FOMC keeps US interest rates unchanged, Dollar down slightly

Enrique Díaz-Álvarez16/Jun/2016Currency Updates

As universally expected, the Federal Reserve kept US interest rates unchanged at its June meeting last night. The famous ‘dot plot’, which measures Federal Open Market Committee members’ expectations for future rate hikes, still shows two more expected rate hikes for this year. However, longer-term rate hike expectations have come down.

The US Dollar dropped following the announcement, by just under 0.5%. The Fed’s relatively confident economic assessment prevented the Dollar from dropping more than it did. Significantly, the Dollar then went on to rally over the next 24 hours, although there were no further updates. This is a sign that market expectations for the FOMC statement and ‘dot plot’ must have been considerably more dovish than the actual outcome.

The EU referendum remains the dominant factor in the currency markets. Yesterday´s UK labour market report was quite upbeat, but it did little to distract markets from the latest Brexit polls.

Attention today temporarily shifted away from the referendum as the Bank of England announced its interest rate decision. As expected, interest rates remain unchanged in the UK ahead of next week’s EU referendum. The BoE reiterated that the possibility of a Brexit remains by far the biggest event risk.

Financial markets have continued to push back expectations for the next UK interest rate hike. However, we expect that a vote to ‘remain’ should cause investors to bring forward these expectations, and allow policymakers in the UK to increase rates for the first time since the financial crisis in the final quarter of the year.

Of note is that as the referendum date draws closer, the US Dollar has reclaimed its status as a safe-haven currency.

In other news, the Swiss National Bank announced no changes in monetary policy this morning. Interest rates remain in negative territory. Policymakers reiterated that the Swiss Franc was still ‘significantly overvalued’.

Major currencies in detail:


Sterling ended the London session 0.5% up against the US Dollar yesterday after bookmakers adjusted their odds of a Brexit result from the record highs the previous day. Our favourite indicator, the Number Cruncher aggregator of polls, now puts the likelihood of a Brexit at 39%.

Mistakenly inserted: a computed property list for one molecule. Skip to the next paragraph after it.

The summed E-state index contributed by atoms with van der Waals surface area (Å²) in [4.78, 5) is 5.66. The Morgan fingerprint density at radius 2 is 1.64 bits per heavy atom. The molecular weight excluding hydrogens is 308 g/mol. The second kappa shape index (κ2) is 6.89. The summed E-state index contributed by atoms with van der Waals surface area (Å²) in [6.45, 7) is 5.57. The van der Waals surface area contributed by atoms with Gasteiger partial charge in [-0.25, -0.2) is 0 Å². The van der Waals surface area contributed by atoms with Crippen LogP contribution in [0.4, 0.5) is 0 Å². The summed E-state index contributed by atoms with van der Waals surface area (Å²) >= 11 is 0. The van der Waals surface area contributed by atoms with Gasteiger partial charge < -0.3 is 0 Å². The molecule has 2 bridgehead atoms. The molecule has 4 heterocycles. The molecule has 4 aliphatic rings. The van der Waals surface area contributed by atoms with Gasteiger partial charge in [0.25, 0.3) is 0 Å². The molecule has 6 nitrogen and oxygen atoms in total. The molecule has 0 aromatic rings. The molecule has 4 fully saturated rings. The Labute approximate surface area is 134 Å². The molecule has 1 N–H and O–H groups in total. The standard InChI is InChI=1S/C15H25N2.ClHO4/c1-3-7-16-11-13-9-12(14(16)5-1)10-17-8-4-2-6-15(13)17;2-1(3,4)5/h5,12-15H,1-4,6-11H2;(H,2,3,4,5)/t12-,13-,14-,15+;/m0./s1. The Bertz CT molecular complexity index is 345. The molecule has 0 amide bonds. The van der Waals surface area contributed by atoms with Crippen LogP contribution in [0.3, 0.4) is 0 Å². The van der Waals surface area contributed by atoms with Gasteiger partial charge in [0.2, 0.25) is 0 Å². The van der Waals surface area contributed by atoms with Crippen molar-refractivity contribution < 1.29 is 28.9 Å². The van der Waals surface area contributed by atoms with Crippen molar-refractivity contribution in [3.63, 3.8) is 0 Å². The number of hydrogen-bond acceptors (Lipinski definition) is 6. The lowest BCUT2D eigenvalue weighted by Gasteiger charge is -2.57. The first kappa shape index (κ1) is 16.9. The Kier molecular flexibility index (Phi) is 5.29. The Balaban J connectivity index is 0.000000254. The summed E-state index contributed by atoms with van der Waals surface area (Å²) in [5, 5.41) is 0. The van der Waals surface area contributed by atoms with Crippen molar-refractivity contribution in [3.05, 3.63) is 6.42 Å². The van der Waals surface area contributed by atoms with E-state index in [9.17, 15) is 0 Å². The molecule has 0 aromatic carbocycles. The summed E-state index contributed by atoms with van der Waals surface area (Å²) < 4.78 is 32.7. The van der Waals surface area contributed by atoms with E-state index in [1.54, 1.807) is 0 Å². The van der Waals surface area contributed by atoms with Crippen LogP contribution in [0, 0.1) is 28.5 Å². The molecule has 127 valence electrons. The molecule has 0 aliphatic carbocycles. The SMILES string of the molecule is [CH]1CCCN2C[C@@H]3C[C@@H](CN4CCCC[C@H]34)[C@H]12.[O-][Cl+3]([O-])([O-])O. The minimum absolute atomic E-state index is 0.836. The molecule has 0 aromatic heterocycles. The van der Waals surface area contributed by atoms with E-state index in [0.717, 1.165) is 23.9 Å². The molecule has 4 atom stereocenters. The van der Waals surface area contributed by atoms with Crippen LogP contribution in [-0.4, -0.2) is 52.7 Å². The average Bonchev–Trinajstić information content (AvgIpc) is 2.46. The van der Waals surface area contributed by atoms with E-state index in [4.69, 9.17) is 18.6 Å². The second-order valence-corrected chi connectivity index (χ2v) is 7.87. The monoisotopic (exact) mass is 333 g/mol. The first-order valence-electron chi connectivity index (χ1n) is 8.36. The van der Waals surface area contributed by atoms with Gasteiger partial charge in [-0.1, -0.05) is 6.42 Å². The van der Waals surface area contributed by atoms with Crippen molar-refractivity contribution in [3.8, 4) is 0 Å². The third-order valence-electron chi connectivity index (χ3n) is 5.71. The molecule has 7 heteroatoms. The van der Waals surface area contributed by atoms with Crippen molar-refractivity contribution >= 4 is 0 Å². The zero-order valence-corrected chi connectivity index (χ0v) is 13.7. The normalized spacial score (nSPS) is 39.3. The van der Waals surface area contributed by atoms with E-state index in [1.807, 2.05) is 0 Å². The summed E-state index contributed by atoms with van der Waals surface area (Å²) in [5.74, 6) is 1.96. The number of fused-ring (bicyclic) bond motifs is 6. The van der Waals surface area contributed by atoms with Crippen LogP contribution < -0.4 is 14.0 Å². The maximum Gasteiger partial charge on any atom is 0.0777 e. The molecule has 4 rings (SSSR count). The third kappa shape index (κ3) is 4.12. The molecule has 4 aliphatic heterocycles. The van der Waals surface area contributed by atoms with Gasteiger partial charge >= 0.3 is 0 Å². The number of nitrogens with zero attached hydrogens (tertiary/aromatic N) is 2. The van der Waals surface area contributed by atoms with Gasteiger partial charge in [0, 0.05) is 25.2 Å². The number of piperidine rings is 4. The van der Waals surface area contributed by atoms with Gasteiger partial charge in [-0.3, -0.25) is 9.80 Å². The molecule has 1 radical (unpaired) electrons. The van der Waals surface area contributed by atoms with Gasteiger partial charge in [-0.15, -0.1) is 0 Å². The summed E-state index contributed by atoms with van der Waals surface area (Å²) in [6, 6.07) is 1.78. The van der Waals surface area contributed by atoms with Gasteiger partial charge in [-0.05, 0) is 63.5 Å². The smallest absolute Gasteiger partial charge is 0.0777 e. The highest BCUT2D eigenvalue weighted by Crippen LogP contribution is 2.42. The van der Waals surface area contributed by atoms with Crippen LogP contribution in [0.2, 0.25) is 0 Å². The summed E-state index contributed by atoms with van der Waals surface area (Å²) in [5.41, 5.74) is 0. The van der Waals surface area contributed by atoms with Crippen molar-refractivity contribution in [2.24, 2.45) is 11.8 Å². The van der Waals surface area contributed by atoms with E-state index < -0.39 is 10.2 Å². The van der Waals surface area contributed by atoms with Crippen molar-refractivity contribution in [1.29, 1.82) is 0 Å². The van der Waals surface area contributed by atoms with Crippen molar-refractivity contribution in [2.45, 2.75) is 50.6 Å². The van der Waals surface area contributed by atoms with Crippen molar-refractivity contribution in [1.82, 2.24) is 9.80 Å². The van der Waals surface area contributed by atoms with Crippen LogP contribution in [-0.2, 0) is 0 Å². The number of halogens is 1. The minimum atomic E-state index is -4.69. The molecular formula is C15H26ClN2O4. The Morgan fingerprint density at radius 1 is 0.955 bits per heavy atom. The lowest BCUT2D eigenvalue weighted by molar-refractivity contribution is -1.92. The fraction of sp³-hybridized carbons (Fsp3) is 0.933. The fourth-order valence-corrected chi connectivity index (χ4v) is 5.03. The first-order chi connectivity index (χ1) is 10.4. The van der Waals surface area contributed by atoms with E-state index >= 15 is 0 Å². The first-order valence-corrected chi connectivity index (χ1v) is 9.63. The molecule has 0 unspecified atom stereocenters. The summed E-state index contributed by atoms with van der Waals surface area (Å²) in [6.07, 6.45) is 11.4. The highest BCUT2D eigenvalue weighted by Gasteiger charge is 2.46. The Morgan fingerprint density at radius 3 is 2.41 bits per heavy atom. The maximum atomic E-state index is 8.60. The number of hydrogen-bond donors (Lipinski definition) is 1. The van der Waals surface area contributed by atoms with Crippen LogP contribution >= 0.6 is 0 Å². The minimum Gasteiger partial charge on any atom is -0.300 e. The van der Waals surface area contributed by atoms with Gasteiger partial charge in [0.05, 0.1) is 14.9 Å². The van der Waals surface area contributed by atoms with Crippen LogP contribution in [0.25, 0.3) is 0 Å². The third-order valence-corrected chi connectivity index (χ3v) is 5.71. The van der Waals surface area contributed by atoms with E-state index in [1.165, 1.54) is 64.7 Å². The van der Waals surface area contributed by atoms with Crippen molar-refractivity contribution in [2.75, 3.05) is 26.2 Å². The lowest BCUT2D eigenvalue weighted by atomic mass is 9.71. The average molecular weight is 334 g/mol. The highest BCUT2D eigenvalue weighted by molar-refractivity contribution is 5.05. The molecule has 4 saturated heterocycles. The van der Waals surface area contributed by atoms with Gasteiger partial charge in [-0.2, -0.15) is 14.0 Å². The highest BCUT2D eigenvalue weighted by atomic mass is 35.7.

Claimant Count Change in May decreased significantly, by -0.4k, compared to a 6.4k increase in April. The Average Earnings Index for April (including bonus payments) rose by a higher-than-expected 2%.

In the three months to April, unemployment dropped to 5% from 5.1%. If, as we still expect, Britain remains in the EU, those positive numbers are what the Bank of England needs to see before considering rate increases. The upward surprise in earnings growth figures will be of particular importance for the BoE.


The main figure out today, the Trade Balance for April, was better than the expected €26 billion, coming in at €27.5 billion. The single currency appreciated against the US Dollar and ended the London session 0.3% up.

The latest inflation figures for May remained mostly intact. CPI (year on year) is negative, at -0.1%. The Euro has been under pressure today and looks set to remain highly volatile in the lead-up to 23 June.


The Fed left rates unchanged, as expected. Short-term economic projections were tweaked slightly, while longer-term predictions were left largely unchanged from the April meeting.

Fed Chair Janet Yellen struck a modestly optimistic tone and suggested that a July hike would still very much be a possibility.

In other economic news, industrial output and manufacturing production decreased by 0.4% in May. The Producer Price Index recorded a 0.4% increase.


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Written by Enrique Díaz-Álvarez

Chief Risk Officer at Ebury. Committed to mitigating FX risk through tailored strategies, detailed market insight, and FXFC forecasting for Bloomberg.